The Czech Republic have reached the final of the European Under-19 Football Championship for the first time, after beating Serbia 4:2 in Friday’s semi-final in Romania. The Czechs, who are managed by Jaroslav Hřebík, had a 3:0 lead within 20 minutes thanks to strikes from Tomáš Přikryl, Tomáš Kalas, and Tomáš Jeleček. They face Spain – who are world and European champions at senior level – in Monday’s final.
Czech soccer’s top flight competition, the Gambrinus League, resumed on Friday evening after a summer break. In the opening game of the 2011/2012 season, newly promoted Dukla Prague drew 0:0 at home with Sigma Olomouc. Later Bohemians 1905 beat Slavia Prague 2:0 at home at Eden, the stadium they share. There are 30 rounds in the Gambrinus League, with the last one set for late May.
Czech football champions Viktoria Plzeň beat Armenia’s Pyunik Yerevan 4:0 on Tuesday in the first leg of the Champions League’s second qualifying round. Plzeň arrived in the Armenian capital will little knowledge of their opponents, but Pyunik put up no major resistance. Plzeň went ahead early in the game with a header by Milan Bakoš, and the Czechs were leading 3:0 at half time after Pavel Horvath and Milan Bakoš converted penalty kicks. Daniel Kolář then set the final score in the 73rd minute. The second leg is scheduled in Plzeň for July 19.
In Sports News this week: Roman Kreuziger’s outlooks in Tour de France uncertain; in superbikes, bad luck streak continues for Jakub Smrž at the world Superbike championship event in Brno; Czech football champions Viktoria Plzeň begin their bid to reach Champions League; and Wimbledon winner Petra Kvitová receives a queen’s welcome in her home town.
The Czech Republic’s national football team dropped by four positions to the 36th place of the latest FIFA ranking, second worst position in history, due to the Czech team’s poor showing at a tournament in Japan earlier this month where the Czechs played two goalless games. The team now ranks 23rd among European nations; that means they will be seeded in the third pot at the draw of the 2014 World Cup qualification in July, with little chances of avoiding the strongest teams.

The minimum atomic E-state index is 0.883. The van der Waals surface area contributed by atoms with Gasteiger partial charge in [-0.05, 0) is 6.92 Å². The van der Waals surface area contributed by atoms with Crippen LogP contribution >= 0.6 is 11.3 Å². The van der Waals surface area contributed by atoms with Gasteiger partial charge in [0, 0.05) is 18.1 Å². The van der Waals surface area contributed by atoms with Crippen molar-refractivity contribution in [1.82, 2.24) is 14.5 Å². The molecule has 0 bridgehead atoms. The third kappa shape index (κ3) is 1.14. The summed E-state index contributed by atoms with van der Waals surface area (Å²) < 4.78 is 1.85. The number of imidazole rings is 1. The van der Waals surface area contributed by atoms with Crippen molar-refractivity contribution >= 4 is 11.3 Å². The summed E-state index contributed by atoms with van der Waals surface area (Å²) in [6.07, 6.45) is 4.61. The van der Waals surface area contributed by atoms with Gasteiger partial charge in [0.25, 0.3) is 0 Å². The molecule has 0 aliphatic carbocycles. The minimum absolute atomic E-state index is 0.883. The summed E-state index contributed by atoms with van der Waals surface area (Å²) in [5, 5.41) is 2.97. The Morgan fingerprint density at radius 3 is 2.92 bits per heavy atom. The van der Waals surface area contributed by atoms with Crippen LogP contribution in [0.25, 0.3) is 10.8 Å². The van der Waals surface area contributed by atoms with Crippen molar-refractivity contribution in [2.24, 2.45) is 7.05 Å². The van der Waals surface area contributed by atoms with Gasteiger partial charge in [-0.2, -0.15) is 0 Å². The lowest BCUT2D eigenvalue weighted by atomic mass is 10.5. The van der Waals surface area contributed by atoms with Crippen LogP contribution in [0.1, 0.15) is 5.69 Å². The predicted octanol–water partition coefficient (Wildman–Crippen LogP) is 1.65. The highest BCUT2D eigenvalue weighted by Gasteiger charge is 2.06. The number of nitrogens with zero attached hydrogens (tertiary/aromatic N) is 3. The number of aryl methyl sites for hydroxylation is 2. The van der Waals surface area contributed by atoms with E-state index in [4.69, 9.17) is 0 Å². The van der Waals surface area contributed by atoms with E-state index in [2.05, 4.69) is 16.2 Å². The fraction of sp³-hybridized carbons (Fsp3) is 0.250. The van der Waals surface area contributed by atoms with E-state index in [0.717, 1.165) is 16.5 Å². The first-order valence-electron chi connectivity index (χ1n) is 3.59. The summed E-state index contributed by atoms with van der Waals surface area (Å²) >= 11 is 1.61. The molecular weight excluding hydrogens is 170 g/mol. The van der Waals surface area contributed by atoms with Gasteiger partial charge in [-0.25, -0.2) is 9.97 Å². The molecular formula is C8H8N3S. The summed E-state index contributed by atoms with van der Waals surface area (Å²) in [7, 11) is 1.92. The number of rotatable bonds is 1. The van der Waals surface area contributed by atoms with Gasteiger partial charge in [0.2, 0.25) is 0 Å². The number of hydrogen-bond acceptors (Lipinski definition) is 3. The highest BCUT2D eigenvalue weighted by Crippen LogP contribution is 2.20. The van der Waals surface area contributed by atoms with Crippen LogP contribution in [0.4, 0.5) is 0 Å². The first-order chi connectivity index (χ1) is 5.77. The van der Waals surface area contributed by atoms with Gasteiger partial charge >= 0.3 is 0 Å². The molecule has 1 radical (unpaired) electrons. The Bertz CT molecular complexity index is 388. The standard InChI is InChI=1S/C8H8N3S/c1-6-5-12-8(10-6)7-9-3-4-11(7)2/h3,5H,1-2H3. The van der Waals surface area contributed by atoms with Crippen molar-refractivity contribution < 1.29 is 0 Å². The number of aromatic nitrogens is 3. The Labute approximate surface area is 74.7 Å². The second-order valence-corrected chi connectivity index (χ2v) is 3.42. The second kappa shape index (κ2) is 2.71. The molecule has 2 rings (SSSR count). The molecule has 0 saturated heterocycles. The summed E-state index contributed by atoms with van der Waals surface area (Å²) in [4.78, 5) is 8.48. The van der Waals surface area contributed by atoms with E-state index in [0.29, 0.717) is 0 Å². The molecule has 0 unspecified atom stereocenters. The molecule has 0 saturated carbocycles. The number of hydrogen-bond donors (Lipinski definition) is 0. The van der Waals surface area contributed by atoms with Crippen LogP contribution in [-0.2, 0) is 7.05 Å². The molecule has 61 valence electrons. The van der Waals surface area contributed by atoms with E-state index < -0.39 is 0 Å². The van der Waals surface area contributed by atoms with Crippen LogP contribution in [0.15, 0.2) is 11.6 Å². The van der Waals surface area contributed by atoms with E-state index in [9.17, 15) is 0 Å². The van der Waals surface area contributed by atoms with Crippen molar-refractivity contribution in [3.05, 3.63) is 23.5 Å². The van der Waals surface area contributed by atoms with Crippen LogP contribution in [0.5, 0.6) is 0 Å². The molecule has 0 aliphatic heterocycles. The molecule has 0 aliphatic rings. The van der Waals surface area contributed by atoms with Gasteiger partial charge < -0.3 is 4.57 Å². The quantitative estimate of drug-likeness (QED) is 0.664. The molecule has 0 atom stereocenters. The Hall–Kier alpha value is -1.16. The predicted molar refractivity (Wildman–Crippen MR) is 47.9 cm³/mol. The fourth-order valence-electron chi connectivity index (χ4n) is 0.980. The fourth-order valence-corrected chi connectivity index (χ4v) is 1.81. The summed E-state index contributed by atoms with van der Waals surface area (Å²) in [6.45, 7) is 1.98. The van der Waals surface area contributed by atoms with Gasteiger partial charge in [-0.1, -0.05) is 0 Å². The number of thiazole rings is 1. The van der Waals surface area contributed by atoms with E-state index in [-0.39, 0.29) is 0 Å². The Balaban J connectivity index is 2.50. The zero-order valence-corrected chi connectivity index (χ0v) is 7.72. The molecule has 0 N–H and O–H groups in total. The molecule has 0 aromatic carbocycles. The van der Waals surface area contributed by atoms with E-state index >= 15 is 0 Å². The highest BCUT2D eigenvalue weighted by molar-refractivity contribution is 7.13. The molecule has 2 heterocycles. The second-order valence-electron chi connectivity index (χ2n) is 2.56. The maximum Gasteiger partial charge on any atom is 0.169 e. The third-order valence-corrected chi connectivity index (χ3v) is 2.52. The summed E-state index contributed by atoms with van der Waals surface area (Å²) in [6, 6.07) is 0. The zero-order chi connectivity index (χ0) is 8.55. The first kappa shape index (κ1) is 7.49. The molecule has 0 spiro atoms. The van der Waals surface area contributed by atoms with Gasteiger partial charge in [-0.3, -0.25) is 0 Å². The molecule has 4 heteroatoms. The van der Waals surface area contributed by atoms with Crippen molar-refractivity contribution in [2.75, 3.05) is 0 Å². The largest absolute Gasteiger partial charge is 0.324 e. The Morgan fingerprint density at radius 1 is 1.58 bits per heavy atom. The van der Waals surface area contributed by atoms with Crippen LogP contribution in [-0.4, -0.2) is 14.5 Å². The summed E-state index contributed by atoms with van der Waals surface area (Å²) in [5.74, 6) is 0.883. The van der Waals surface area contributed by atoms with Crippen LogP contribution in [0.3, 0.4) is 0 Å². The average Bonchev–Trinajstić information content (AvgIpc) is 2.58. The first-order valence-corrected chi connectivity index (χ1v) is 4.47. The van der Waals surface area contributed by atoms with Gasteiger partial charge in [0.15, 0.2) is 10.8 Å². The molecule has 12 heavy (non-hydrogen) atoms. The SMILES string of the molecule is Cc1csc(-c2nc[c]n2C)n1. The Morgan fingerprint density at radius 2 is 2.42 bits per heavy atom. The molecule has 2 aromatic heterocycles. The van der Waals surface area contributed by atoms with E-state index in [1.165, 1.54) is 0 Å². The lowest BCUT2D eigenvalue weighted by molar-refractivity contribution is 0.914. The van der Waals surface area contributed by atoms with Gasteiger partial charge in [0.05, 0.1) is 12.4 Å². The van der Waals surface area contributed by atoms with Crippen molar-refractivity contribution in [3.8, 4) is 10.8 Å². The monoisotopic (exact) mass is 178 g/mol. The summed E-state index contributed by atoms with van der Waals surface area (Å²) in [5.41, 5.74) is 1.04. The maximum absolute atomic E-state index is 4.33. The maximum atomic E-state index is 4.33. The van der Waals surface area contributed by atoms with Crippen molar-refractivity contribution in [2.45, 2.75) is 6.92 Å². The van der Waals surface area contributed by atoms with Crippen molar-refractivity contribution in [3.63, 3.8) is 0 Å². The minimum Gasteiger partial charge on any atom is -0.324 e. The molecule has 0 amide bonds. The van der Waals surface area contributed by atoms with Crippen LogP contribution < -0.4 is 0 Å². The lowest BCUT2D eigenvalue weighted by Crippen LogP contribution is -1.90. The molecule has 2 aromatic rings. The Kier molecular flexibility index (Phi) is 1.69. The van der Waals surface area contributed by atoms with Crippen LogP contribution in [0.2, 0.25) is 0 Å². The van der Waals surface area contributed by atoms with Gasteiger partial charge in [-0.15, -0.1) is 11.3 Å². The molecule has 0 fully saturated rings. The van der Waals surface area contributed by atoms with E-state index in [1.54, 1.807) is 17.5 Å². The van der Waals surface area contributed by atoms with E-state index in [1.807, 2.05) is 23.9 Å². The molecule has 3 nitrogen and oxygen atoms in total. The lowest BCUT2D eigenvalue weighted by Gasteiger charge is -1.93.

The former head of the Czech football association, František Chvalovský, has been sentenced to ten years in prison after being convicted of credit fraud. Mr Chvalovský was once a major figure in Czech football, but has spent the last 10 years trying – so far unsuccessfully – to defend himself from fraud charges.
A Prague court has sentenced the former president of the Czech Football Association František Chvalovský to 10 years in jail for extensive fraud that allegedly stripped Komerční banka of 1.5 billion crowns. Chvalovský, who was also a functionary and sponsor of the Chmel Blšany team, and four managers of the Satrapa and Českomoravská agrarni spolecnost companies are suspected of having used the money Komerčni banka lent them for the repayment of previous debts, not for the purchase of farm produce as agreed on with the bank. The four accomplices also received unconditional sentences. Chvalovský can appeal the verdict.
Czech tennis players Kvitová, Berdych breeze through first three rounds at Wimbledon but Cetkovaská crushed by Lisicki in 4th; the Czech U21 and U17 football teams suffer defeats at the European and World championships; the national inline hockey team edges the US by a score of 3:2 in the final of the World Championships; hockey goalie Ondřej Pavelec is now a Winnipeg Jet.
The chairman of the Czech Football Association, Ivan Hašek, announced on Sunday that he was leaving his post in favor of resuming a career in coaching. The resignation of the man who has sometimes been dubbed “the savior of Czech football” two years into his four-year contract was met with consternation and disappointment by members of the football association and the public alike. Samuel Beckwith, the blogger behind the Czech Football Daily, speaks about the implications of Mr. Hašek’s resignation, what it means for the future of soccer in this
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